The deeper reason why he included masks was that he could avoid taboo subjects and paint with complete freedom.
6. He completed his most famous work in the late 1880s
James Ensor was one of the founding members of an artistic group called “Les XX” in Brussels in 1883.
What’s remarkable is that he helped to form this group because one of his paintings “The Oyster Eater” (1883), was rejected by a former group called ” L’Essor.”
He completed his most famous work, “Christ’s Entry Into Brussels in 1889” in 1888. This painting ended up being rejected by the group he formed. He left Les XX in 1893 because of this.
The Belgian artist never got over this rejection and often included derogatory elements related to Les XX in subsequent works. Figures vomiting on the group’s logo was just one of them.
7. He painted much less in the 20th century because of his love for music
The two final decades of the 19th century were the most prolific in Ensors career as a painter. The final 4 to 5 decades are considered to be way less original.
Some art critics claim that he simply rehashed elements of former works. His most notable paintings during the final years of his life were still lifes which pretty much explains everything.
The main reason was that he increasingly focused on music instead of painting. This is remarkable because he didn’t have any formal training in music whatsoever.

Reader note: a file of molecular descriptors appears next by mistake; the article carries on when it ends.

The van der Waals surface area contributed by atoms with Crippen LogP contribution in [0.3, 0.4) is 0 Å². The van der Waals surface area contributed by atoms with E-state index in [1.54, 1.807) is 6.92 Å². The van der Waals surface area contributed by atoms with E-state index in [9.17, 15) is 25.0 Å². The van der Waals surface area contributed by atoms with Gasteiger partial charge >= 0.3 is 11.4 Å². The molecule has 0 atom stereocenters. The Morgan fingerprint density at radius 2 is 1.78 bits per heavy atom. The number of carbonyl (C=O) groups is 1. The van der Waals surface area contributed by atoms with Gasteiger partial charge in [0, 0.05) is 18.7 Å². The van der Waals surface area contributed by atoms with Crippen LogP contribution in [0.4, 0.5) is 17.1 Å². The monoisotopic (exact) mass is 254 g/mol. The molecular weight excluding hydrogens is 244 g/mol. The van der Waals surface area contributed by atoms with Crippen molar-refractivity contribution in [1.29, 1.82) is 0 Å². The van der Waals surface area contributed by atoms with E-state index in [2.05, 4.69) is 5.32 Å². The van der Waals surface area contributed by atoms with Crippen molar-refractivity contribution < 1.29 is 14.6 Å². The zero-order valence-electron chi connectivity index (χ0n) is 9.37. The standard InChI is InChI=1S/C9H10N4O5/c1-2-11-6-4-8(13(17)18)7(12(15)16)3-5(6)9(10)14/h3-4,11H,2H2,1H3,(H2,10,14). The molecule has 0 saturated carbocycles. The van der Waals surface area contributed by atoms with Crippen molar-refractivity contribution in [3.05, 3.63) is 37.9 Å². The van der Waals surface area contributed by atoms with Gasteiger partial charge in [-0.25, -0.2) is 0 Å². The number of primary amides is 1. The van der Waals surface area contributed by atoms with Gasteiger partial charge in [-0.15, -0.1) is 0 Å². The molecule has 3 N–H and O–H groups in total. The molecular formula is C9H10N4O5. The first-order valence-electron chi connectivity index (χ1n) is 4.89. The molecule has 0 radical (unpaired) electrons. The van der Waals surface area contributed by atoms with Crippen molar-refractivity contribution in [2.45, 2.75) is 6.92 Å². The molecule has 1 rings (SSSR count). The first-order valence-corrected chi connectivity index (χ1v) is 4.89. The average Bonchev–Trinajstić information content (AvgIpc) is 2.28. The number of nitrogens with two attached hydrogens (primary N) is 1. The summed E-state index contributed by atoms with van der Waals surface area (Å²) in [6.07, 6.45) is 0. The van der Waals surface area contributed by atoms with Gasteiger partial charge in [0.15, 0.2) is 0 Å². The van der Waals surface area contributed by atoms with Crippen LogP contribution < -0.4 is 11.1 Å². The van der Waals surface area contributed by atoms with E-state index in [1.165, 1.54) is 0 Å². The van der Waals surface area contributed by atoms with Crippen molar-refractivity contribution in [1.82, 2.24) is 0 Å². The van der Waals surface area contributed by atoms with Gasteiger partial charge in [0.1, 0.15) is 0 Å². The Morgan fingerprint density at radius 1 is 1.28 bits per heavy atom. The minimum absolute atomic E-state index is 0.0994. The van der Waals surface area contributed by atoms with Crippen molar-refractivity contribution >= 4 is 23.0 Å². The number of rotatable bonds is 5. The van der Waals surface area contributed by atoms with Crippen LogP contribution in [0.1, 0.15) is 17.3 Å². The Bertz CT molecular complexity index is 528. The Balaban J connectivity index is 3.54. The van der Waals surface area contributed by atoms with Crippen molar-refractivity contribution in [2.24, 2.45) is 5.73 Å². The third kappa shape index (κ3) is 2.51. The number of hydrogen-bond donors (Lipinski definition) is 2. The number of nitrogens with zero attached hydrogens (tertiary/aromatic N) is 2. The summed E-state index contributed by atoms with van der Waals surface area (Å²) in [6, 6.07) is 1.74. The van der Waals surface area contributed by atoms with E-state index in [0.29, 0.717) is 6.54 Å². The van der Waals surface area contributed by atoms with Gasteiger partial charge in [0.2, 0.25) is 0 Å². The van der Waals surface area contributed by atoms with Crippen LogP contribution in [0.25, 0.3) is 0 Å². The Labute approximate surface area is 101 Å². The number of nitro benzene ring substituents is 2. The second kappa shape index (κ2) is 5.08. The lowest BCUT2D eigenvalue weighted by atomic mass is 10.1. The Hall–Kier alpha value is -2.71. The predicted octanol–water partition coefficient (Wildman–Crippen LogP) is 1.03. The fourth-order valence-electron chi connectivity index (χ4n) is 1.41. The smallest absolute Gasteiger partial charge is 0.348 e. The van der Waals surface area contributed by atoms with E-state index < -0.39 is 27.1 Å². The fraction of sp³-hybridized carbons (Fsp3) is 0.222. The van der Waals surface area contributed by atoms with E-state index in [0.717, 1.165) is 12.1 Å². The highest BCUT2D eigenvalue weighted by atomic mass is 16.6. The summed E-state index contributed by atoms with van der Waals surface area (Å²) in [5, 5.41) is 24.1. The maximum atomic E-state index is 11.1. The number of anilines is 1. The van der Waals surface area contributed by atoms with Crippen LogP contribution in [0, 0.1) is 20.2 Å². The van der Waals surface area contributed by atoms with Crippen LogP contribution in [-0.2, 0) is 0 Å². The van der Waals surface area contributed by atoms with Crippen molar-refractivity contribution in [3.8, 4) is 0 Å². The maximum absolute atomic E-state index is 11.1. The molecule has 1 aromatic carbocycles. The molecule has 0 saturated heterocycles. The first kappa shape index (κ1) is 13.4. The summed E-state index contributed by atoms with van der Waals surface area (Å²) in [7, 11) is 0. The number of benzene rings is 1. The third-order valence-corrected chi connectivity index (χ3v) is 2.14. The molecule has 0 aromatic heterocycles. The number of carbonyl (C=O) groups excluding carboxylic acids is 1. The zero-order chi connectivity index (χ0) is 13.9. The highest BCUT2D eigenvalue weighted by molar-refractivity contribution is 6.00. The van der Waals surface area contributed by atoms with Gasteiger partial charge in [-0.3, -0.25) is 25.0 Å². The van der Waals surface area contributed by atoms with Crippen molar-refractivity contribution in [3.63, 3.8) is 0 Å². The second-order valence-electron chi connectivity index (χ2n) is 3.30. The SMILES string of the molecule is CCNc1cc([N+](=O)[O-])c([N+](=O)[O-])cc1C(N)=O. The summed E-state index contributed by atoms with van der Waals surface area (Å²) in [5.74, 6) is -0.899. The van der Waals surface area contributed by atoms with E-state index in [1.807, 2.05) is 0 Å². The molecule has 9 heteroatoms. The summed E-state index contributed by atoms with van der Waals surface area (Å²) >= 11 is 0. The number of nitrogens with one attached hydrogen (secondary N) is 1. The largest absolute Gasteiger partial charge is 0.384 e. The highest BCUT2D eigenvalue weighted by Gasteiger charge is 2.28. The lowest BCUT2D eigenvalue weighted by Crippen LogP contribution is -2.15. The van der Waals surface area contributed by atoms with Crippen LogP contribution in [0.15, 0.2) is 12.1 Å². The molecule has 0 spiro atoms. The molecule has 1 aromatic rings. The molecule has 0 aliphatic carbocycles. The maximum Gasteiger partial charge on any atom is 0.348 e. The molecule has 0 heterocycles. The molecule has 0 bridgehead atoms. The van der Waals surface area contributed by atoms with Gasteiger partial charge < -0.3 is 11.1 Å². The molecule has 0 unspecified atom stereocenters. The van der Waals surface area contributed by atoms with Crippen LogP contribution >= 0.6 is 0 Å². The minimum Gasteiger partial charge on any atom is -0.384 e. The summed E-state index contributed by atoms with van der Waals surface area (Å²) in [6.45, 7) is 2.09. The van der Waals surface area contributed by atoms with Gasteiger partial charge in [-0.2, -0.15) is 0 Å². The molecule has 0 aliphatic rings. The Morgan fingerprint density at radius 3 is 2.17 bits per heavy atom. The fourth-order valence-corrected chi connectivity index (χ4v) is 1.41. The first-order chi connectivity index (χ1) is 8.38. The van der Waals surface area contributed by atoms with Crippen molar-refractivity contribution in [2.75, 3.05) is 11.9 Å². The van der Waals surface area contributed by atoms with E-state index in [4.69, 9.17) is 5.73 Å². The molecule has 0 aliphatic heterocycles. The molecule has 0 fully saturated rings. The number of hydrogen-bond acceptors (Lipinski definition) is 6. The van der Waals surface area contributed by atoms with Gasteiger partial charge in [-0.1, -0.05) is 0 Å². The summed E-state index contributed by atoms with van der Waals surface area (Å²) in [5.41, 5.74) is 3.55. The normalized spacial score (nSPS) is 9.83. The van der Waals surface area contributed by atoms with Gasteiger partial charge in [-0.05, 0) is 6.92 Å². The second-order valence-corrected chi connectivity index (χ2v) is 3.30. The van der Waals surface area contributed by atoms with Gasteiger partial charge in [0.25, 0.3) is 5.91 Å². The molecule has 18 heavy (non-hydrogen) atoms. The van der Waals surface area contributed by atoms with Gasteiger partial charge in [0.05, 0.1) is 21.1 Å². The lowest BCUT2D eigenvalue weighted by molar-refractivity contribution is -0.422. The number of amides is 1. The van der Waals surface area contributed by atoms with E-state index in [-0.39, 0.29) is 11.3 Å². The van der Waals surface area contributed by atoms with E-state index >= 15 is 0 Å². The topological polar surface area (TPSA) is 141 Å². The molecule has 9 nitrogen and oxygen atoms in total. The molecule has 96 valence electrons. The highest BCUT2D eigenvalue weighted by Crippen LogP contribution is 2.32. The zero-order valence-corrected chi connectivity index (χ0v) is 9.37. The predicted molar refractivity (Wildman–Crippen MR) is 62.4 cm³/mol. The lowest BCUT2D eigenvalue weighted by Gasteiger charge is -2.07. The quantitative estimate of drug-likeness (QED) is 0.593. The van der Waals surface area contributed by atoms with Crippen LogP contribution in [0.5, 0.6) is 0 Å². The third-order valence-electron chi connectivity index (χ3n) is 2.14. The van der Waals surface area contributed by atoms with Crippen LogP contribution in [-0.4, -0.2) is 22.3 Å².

He played the Harmonium and completed a composition titled “The Scale of Love” (1907) which could serve as a complete ballet performance. He even produced the sets and costumes for this work as well.
8. James Ensor was also a prolific printmaker who completed 133 etchings
His artistic talent went further because he was also a very prolific and talented printmaker. He understood the importance of this medium because prints can easily be replicated.
He once commented on his etchings saying:
Yes, my intention is to go on working for a long time yet so that generations to come may hear me. My intention is to survive, and I think of the solid copper plate, the unalterable ink, easy reproduction, faithful prints, and I adopt etching as a means of expression.
In line with his productivity related to paintings, he completed 133 etchings in his career of which 86 were produced between 1886 and 1891.
9. His artworks were the precursor of many art movements
Because his style was so unique, his paintings are considered to be precursors to a wide variety of art movements that emerged in the 20th century.
Ensor himself once stated that his art inspired Fauvism, Cubism, Expressionism, Futurism, and Surrealism.
Although this might be somewhat of an exaggeration, he certainly played a major role in the development of Modern Art.
10. He received many prestigious Belgian honors during his lifetime
Some of Ensor’s etchings were highly political and even mocked the Belgian Royal family. He tried his best to hide these from the public after he was awarded several great honors.
He became a Commander of the Order of Leopold in 1919, one of three honorary orders of knighthood in Belgium, and the Legion of Honor was added to it in 1933.
He earned his most prestigious award in 1929 when he was named a Baron by King Albert in the year 1929. From then on, he was referred to as “James, Baron Ensor.”
One last fact about James Ensor, he retained his English nationality until 1929 and only became Belgian the year he was named a Baron.